On December 12, 1996, the Third Brigade in Cali filed a conflict of
competence in favor of José Edilberto Cortés Valero, Gustavo Mora Parra, Miguel
Angel Gil Orozco, José A. Cañón González, and Pedro López Gamboa. The Superior
Council of the Judicature upheld the competence of the civilian courts. The
trial of Cpl. José Gustavo Mora Parra was referred to the regional judges
in Cali on April 28, 1997. In the cases of Miguel Angel Gil Orozco, José A.
Cañón González, and Pedro López Gamboa, the National Unit of Human Rights
Prosecutors continued with the investigation, which was recorded as Nº 220.
This decision was appealed and resolved, upholding the competence of the civilian
courts. On March 21, 1997, the proceedings initiated against the civilians
Asmed Ordóñez Burbano and Juan Carlos Muñoz were referred to the regional
judges in Cali.
At the hearing held during the Commission’s 102nd session, the petitioners
reported that only some of the convicted soldiers were serving sentences.
Although he was tried by the regional courts, Lt. Cortés Valero was placed
in preventive custody at the facilities of the Bolívar Battalion, from which
he subsequently escaped. Final decisions were still pending in the trial of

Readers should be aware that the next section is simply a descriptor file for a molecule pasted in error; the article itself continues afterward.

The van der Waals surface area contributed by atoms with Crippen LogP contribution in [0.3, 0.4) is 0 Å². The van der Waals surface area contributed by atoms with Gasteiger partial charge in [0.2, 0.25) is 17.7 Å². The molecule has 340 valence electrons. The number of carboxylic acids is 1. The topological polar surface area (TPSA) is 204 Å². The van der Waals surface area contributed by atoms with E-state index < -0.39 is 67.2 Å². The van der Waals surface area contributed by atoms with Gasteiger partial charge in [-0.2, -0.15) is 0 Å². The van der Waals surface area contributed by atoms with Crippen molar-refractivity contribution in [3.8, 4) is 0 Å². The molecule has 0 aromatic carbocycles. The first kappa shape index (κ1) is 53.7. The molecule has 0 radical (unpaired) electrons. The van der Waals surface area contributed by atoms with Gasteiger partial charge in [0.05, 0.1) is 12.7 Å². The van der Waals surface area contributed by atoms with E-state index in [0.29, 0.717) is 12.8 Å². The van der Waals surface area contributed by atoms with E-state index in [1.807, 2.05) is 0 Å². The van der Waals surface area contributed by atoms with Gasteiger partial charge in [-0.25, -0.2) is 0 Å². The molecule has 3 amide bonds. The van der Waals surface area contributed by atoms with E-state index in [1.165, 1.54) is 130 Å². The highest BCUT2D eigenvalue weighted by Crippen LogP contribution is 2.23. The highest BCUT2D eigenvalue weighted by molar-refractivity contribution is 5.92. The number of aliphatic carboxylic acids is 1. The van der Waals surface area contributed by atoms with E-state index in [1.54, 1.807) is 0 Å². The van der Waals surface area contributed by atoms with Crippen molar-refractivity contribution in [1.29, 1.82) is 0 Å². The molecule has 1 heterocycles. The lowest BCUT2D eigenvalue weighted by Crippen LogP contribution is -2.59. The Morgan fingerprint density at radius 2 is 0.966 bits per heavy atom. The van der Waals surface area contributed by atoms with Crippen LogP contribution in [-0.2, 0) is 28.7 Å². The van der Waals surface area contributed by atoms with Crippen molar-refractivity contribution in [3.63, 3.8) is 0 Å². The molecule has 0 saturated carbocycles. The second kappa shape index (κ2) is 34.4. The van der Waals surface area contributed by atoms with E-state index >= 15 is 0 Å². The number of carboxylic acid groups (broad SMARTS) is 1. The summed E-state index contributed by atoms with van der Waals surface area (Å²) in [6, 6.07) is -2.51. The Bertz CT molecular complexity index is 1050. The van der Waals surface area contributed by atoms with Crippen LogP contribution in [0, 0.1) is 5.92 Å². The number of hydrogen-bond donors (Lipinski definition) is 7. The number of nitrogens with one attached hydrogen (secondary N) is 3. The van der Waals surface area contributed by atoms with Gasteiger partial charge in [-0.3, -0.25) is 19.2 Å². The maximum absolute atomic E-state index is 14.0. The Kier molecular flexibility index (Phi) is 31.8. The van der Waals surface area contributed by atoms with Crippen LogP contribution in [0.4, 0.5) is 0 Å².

Cpl. Mora Parra, who was never arrested, and in those of the civilians Asmed
Ordóñez Burbano and Juan Carlos Muñoz.
Regarding those who planned the violations, on August 6, 1991, the
preparatory court in Cali filed charges against César Augusto Saavedra Padilla,
who was serving as operations officer and commanding officer of the command
post. On December 10, 1993, after the investigation had been conducted, the
Cali Regional Prosecutor decided to impose preventive cautionary measures
on account of his suspected involvement in the crime of concealment.
On March 17, 1995, an arrest warrant was issued for the crime of multiple
aggravated homicide, supposedly for having given orders to his subordinates
and the two civilians involved to carry out the killings. This warrant was
served on March 25, 1995. On October 22, 1996, the Third Brigade in Cali filed
a conflict of competence regarding his legal situation. On March 6, 1997,
the Superior Council of the Judicature resolved the conflict in favor of the
military courts and, on April 21, the proceedings were referred to military
justice. Following these conflicts of competence the unity of the proceedings
broke down, with a separate trial being convened for the same events as well
as for the illegal supply of uniforms and restricted weapons and for concealment
against Pablo Briceño Lovera and César Augusto Saavedra Padilla. This trial
dealt with the ties between these members of the army and the civilians who
participated in the massacre.
On August 3, 1998, the first instance military criminal judge, Maj.
Jaime Ernesto Canal Albán of the Third Brigade, ruled on the merits of the